bloc, Our Home Is Russia, is in second place, despite having nearly
three times as much money to spend on the campaign as Rossel (see OMRI
Daily Digest, 4 August 1995). A date for the runoff has not been set. --
Laura Belin, OMRI, Inc.

Union picketed the headquarters of the Procurator General's Office to
protest the sentencing of former KGB officer Viktor Orekhov to three
years in prison, Ekho Moskvy reported on 4 August. Orekhov was convicted
of illegal possession of a firearm, but many human rights activists
believe the case against him was fabricated and are demanding that it be
reconsidered, Ekspress-khronika reported the same day. As a KGB officer
during the 1970s, Orekhov routinely warned dissidents of imminent
searches and arrests. A statement issued by the Democratic Union charged
that the KGB's desire for "revenge" lay behind the arrest and sentencing
of Orekhov. -- Laura Belin, OMRI, Inc.

PROMINENT BANKER KILLED. Ivan Kiveldi, president of Rosbiznesbank and
head of the politically influential entrepreneurs' group Russian
Business Roundtable, died on 4 August after being poisoned by salts
probably containing cadmium, Russian and Western media reported. His
secretary died the previous day after being hospitalized with similar
symptoms. The cause of the banker's death has yet to be officially
determined, but it is being widely regarded as a contract killing.
Members of the Roundtable, which includes leading industrialist Arkadii
Volsky, Russian United Industrialists Party head Vladimir Shcherbakov,
and Most group chairman Vladimir Gusinskii, said they believed the
slaying was political and unconnected to Kiveldi's commercial
activities. Shortly before his death, Kiveldi had expressed opposition
to plans by leading banks to finance the budget deficit. He was also a
fierce critic of corruption and incompetence in the police force. Over
the past three and a half years, 83 bankers have been the victims of
assassination attempts, of whom 46 have died, according to ITAR-TASS on
5 August. -- Penny Morvant, OMRI, Inc.

rejected the draft law on the subsistence minimum on the grounds that it
conflicts with existing legislation, Radio Rossii reported on 3 August.
The draft entitles people whose income falls below the minimum to
monetary benefits. The minimum subsistence level, to be determined by
the Labor Ministry on a quarterly basis, would also be used as the basis
for defining the minimum wage, pensions, and other allowances.
Goskomstat put the subsistence minimum in June at 277,400 rubles a
month, Radio Rossii reported on 5 August. The same day Russian TV,
citing a poll by VCIOM, reported that 48% of Russian families consider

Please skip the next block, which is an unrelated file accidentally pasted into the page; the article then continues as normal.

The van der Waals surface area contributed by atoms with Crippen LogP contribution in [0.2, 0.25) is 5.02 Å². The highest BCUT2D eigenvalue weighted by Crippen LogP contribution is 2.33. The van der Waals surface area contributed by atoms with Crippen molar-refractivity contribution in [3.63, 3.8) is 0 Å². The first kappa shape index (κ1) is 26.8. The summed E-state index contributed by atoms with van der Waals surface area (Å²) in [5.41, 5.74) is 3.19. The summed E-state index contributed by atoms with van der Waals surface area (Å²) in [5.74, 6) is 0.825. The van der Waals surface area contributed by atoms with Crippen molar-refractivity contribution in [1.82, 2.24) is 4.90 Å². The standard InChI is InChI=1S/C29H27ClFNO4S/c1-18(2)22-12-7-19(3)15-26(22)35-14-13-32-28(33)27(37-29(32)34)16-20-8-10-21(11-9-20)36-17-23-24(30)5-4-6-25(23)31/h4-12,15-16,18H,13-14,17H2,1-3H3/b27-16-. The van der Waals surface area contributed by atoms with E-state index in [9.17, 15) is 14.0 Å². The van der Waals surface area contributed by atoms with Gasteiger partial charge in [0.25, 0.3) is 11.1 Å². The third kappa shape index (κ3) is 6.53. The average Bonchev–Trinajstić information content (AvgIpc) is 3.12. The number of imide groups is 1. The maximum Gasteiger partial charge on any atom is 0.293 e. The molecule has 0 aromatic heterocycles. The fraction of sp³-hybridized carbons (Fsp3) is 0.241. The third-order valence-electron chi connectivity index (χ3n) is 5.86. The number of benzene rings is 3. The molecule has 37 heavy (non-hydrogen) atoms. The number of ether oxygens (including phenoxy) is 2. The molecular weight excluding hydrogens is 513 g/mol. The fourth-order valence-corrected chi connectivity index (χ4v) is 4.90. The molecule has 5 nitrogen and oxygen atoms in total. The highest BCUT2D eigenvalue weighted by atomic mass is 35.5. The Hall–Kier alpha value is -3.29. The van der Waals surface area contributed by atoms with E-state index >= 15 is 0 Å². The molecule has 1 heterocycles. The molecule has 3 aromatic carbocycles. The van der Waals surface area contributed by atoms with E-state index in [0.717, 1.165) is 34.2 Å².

themselves to be living in poverty. -- Penny Morvant, OMRI, Inc.

NEW AIDS DATA. According to Health Ministry official Aleksandr Golyusov,
967 people including 277 children, are now registered as HIV-positive in
Russia. He added that 176 people have full-blown AIDS and that 154
people have died of the disease, Vechernyaya Moskva reported on 3
August. AIDS activists argue that the official figures should be
multiplied by at least a factor of 10 to obtain a true picture of HIV in
the country. Implementation of a new law mandating HIV tests for all
foreigners coming to Russia for longer than three months, which was
scheduled to take effect on 1 August, has been delayed for procedural
reasons. -- Penny Morvant, OMRI, Inc.

ANTINUCLEAR PROTEST BROKEN UP. Police on 6 August broke up an anti-
nuclear demonstration on Red Square organized by Greenpeace on the
grounds that it had not obtained a permit, ITAR-TASS and AFP reported.
The protesters, who had set up 50 crosses marked with radioactive
warning signs, were marking the 50th anniversary of the destruction of
Hiroshima by an atomic bomb. -- Penny Morvant, OMRI, Inc.

INGUSH RETURN TO NORTH OSSETIYA. According to the North Ossetiyan
minister of internal affairs, the majority of the inhabitants of the
Prigorodnii Raion look favorably upon the return of those Ingush
refugees who "took no part in the conflicts in the fall of 1992," ITAR-
TASS reported on 6 August. Russian TV reported on 5 August that 400 out
of the 600 families that left have now returned and the North Ossetiyan
government has pledged to do all it can to make their return permanent.
However, contrary to the account of a smooth transition given by the
minister, Russian TV emphasized the difficulty of the resettlement.
According to the station, police accompanied columns of Ingush refugees